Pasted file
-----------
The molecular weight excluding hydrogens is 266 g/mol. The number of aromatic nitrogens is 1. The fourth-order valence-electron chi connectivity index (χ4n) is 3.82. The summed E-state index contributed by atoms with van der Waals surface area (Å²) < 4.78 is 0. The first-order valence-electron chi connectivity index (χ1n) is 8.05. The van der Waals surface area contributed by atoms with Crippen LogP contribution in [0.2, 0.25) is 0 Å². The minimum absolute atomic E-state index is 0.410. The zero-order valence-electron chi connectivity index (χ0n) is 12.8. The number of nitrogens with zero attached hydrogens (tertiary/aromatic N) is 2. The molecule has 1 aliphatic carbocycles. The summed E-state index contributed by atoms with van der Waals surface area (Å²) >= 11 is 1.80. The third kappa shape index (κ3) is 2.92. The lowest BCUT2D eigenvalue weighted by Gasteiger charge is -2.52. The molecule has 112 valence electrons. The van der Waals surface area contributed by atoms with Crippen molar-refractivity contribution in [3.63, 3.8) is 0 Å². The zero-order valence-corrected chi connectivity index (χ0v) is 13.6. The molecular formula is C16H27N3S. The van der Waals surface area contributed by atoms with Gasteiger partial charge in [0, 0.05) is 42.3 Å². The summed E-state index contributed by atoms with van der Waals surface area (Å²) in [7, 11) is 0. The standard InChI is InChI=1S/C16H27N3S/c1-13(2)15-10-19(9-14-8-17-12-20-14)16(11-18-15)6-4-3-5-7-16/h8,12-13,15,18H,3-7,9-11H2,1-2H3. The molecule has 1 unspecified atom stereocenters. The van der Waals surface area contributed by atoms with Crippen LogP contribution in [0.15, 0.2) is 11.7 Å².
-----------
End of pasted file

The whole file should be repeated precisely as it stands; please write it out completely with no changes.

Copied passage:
The molecular weight excluding hydrogens is 266 g/mol. The number of aromatic nitrogens is 1. The fourth-order valence-electron chi connectivity index (χ4n) is 3.82. The summed E-state index contributed by atoms with van der Waals surface area (Å²) < 4.78 is 0. The first-order valence-electron chi connectivity index (χ1n) is 8.05. The van der Waals surface area contributed by atoms with Crippen LogP contribution in [0.2, 0.25) is 0 Å². The minimum absolute atomic E-state index is 0.410. The zero-order valence-electron chi connectivity index (χ0n) is 12.8. The number of nitrogens with zero attached hydrogens (tertiary/aromatic N) is 2. The molecule has 1 aliphatic carbocycles. The summed E-state index contributed by atoms with van der Waals surface area (Å²) >= 11 is 1.80. The third kappa shape index (κ3) is 2.92. The lowest BCUT2D eigenvalue weighted by Gasteiger charge is -2.52. The molecule has 112 valence electrons. The van der Waals surface area contributed by atoms with Crippen molar-refractivity contribution in [3.63, 3.8) is 0 Å². The zero-order valence-corrected chi connectivity index (χ0v) is 13.6. The molecular formula is C16H27N3S. The van der Waals surface area contributed by atoms with Gasteiger partial charge in [0, 0.05) is 42.3 Å². The summed E-state index contributed by atoms with van der Waals surface area (Å²) in [7, 11) is 0. The standard InChI is InChI=1S/C16H27N3S/c1-13(2)15-10-19(9-14-8-17-12-20-14)16(11-18-15)6-4-3-5-7-16/h8,12-13,15,18H,3-7,9-11H2,1-2H3. The molecule has 1 unspecified atom stereocenters. The van der Waals surface area contributed by atoms with Crippen LogP contribution in [0.15, 0.2) is 11.7 Å².